Blaise Agüera y Arcas is married to Adrienne Fairhall, and they have two children, Anselm (a boy) and Eliot (a girl).
Blaise runs a ~300 person team focusing on distributed, ethical, and on-device AI at Google’s Seattle office and other locations worldwide. Some publicly visible projects from his team include Federated Learning, Artists and Machine Intelligence, AIY Projects, Hollywood gender equality work with the Geena Davis Institute, and the Google Clips camera, Google’s first “AI device” powered by local neural nets. In 2016 he wrote a widely read essay exploring the relationship between art and technology, and in 2017 he co-authored another popular essay on physiognomy and bias in AI and a refutation of claims that facial structure reveals sexual orientation. The group also works on basic research and new technologies and ideas for Android and Pixel, various Google services, and next-generation devices.
Until December 2013, Blaise was at Microsoft, where he served in a variety of roles, from inventor to strategist, and led teams with strengths in interaction design, prototyping, computer vision and machine vision, augmented reality, wearable computing and graphics. His team’s technology powered a number of different products. He was also at various times the Architect of MSN, Bing Mobile and Bing Maps. He joined Microsoft when his startup, Seadragon, was acquired by Live Labs in 2006.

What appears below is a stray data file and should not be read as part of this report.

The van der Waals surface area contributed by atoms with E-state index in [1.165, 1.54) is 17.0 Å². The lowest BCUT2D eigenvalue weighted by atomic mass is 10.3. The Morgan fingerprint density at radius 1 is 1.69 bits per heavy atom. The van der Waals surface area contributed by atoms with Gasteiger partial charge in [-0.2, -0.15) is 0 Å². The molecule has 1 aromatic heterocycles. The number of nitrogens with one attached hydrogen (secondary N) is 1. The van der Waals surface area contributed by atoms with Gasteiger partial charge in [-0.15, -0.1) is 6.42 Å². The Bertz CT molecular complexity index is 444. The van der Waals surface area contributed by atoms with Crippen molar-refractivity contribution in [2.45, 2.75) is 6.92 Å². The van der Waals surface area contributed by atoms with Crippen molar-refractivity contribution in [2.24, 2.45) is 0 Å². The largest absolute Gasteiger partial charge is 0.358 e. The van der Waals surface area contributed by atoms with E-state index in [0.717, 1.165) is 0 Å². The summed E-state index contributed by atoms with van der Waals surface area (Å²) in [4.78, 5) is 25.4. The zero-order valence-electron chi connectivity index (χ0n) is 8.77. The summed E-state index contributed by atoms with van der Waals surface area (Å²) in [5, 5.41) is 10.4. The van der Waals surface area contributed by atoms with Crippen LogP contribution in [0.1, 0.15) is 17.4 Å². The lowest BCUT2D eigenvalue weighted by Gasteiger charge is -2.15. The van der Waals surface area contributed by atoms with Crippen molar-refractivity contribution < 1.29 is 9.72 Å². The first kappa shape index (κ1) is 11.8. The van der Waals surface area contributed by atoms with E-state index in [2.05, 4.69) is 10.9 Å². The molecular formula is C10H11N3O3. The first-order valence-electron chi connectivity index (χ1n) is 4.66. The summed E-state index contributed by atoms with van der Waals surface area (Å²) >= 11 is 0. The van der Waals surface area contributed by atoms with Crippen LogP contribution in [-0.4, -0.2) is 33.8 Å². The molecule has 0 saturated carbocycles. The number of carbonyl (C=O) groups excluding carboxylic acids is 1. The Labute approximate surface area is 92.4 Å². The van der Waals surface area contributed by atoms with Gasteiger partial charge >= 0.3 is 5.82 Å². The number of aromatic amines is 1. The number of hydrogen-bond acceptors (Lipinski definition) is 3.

Shortly after the acquisition of Seadragon, Blaise directed his team in a collaboration with Microsoft Research and the University of Washington, leading to the first public previews of Photosynth several months later. He has given widely viewed talks at TED on Seadragon and Photosynth (2007), Bing Maps (2010), and creative neural networks (2016). In 2008, when he was still in the flower of his youth, he was awarded the TR35. In 2011, he was knighted a Distinguished Engineer at Microsoft. At Google he is a Distinguished Scientist.
Blaise has an academic background in computer science and applied math, but he has worked in a variety of fields, often with an interdisciplinary focus. In the late 90s and early 2000s he collaborated with Adrienne on computational neuroscience projects, focused on the relationship between the physical description of excitable membranes and their computational properties. In 2004 he worked with the Library of Congress to digitally reconstruct Sergey Prokudin-Gorskii’s early 20th century color photography; and in 2001 he received press coverage for his discovery, using computational methods, of the printing technology used by Johann Gutenberg. This work was done in collaboration with Paul Needham, the Scheide Librarian at Princeton. Blaise and Paul’s work on early printing was the subject of the BBC Open University documentary “What Did Gutenberg Invent?”.